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Physics Textbook

  1. Sep 30, 2010 #1
    I wanted to buy a nice, detailed and problem filled physics text for myself(high school level).

    I have heard a lot about Halliday and Resnick Fundamentals Of Physics and also University Physics by Young And Freedman.

    So which among them should I choose , or else if there's some other good one please suggest!

    Also i have heard that the earlier editions(1st to 3rd) are better than the modern 7th and 8th editions... is this true?
  2. jcsd
  3. Sep 30, 2010 #2


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    H&R and Y&F are fairly standard. I'd probably go with one of those.
  4. Sep 30, 2010 #3
    Are you a senior in high school? Do you want to study physics in college? The reason I ask is because I used Halliday/Resnick senior year in AP physics and it wasn't sufficient for my first year mechanics course as a physics major. We used Kleppner, which is far more challenging, but also more useful and rigorous. So, if you want to prepare yourself (perhaps overprepare) than I'd go with Kleppner. However, I'm sure Halliday would still be an excellent book you can learn a lot of physics from.
  5. Sep 30, 2010 #4
    I am in grade 10 so which of them would be better?
  6. Sep 30, 2010 #5


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    Halliday is okay in spots, but on most topics it's a plug and chug book. Certain statements are wrong (e.g., the claim that conservation of angular momentum is provable as a theorem based on Newton's laws). Certain topics are poorly treated, either because the authors don't understand them or because they don't think students really want to understand the whys and wherefores (e.g., relativistic dynamics). For a student who really wants a deep understanding of physics for its own sake, Kleppner is far superior.

    My own (free) book is also an option: http://www.lightandmatter.com/area1sn.html Obviously I'm biased, but it is designed for a student who wants a deep understanding of physics for its own sake.

    If you want a high school book (i.e., one that assumes you don't care about where the equations come from), then one way to go is to get a high school book. High school books are designed for students who are not yet at the level of intellectual development where they can really understand things deeply.

    If you want a high school book (i.e., one that assumes you don't care about where the equations come from), another option is to choose almost any university-level book. Almost all university-level physics books are written for people who don't want to understand why things are the way they are. If you're choosing from among these, then Halliday is better than most.

    If you want a book that's not a high school book (i.e., one that assumes you do care about where the equations come from), then one good book is PSSC Physics (which is marketed as a high school book).

    Have I managed to confuse you?
    Last edited: Sep 30, 2010
  7. Sep 30, 2010 #6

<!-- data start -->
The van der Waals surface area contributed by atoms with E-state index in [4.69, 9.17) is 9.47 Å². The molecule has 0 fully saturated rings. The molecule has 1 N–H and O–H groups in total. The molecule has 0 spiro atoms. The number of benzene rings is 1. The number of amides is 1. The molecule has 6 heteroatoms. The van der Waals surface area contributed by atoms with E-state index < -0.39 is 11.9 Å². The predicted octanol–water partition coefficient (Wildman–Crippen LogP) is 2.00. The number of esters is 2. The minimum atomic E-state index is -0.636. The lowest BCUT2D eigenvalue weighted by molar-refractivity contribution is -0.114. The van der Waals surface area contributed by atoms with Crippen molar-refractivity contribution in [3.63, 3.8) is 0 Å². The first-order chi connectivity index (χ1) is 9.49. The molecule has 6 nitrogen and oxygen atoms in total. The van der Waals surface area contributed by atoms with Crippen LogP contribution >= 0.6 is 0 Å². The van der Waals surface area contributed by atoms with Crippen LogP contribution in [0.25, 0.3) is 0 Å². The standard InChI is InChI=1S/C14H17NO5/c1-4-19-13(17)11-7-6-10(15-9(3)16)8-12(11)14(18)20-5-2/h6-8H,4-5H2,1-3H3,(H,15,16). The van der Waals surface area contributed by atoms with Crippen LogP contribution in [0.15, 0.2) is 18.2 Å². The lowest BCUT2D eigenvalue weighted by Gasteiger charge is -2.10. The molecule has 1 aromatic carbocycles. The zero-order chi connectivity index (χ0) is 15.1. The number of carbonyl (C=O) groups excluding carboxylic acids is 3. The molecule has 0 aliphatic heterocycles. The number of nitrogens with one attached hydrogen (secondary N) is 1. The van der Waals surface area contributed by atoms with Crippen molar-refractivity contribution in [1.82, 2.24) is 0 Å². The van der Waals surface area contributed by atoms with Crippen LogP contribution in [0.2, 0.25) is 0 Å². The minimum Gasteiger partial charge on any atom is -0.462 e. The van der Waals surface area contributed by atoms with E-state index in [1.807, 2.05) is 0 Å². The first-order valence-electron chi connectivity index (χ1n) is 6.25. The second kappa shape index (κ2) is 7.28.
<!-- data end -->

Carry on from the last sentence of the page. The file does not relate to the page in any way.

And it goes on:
Well if you say so i'll just see some preview of PSSC physics and if I like it then I'll go for it.
    I liked your own book....nicely written!:approve:

    I never knew H&R had such problems.
    Thanks for the advice and your book!!!

    You did manage to confuse me a bit .... but its ok not much...
    Last edited: Sep 30, 2010
  8. Sep 30, 2010 #7
    Kleppner is not a good introductory physics book. It's for people who all ready have the basics of calculus and physics down. Good for perhaps a second course in physics,
  9. Oct 1, 2010 #8
    ^^I used it for my first college physics course, after taking AP.
  10. Oct 1, 2010 #9
    As I said -- not a good first course in physics, especially for someone that doesn't know basic calculus very well.
  11. Oct 1, 2010 #10
    As a high schooler I'd recomend you not rush yourself too much, by all menas start learning calculus and physics but if it takes you awhile to understand some things don't get discouraged, you are already (well) ahead of the curve.

    On topic I think kleppner is fine to learn mechanics from but the book uses a lot of calculus. If you don't know any calculus I don't think you'll be able to understand it. However the book does not assume a great deal of calculus knowledge. If you want to read the book I'd really consider learning some calculus first. Calculus Made Easy is highly recomended, Kleppner also wrote "Quick Calculus" which I'd certain;y assume to fit the bill. even if you haven't taken much high school math I wouldn't be discouraged you do not need "pre-calculus" to take calculus, all you need is basic algebra the rest (including trig) you can learn as you learn calculus.Another option is to just use a different book.
  12. Oct 1, 2010 #11
    about the calculus....
    All i know is about how to differentiate , integrate functions with limits and by substituions...
    I also know the geometrical meanings of the two (eg integration gives area under curve)
    That's all.

    even so i'll still take a deeper course in calculus as many, many things are still to be done.
    will this be enough for the book (kleppner)... i do know the required trig and basic algebra .. i guess.

    The 'another option' of yours seems to ring a bell!! :biggrin:
    (and seemingly my mind fits into PSSC physics and H &R)
    Last edited: Oct 1, 2010
  13. Oct 2, 2010 #12
    All the books mentioned in this thread are used for first year physics in good universities, use whatever clicks with you. I just wanted to give my opinion on the math Kleppner requires.
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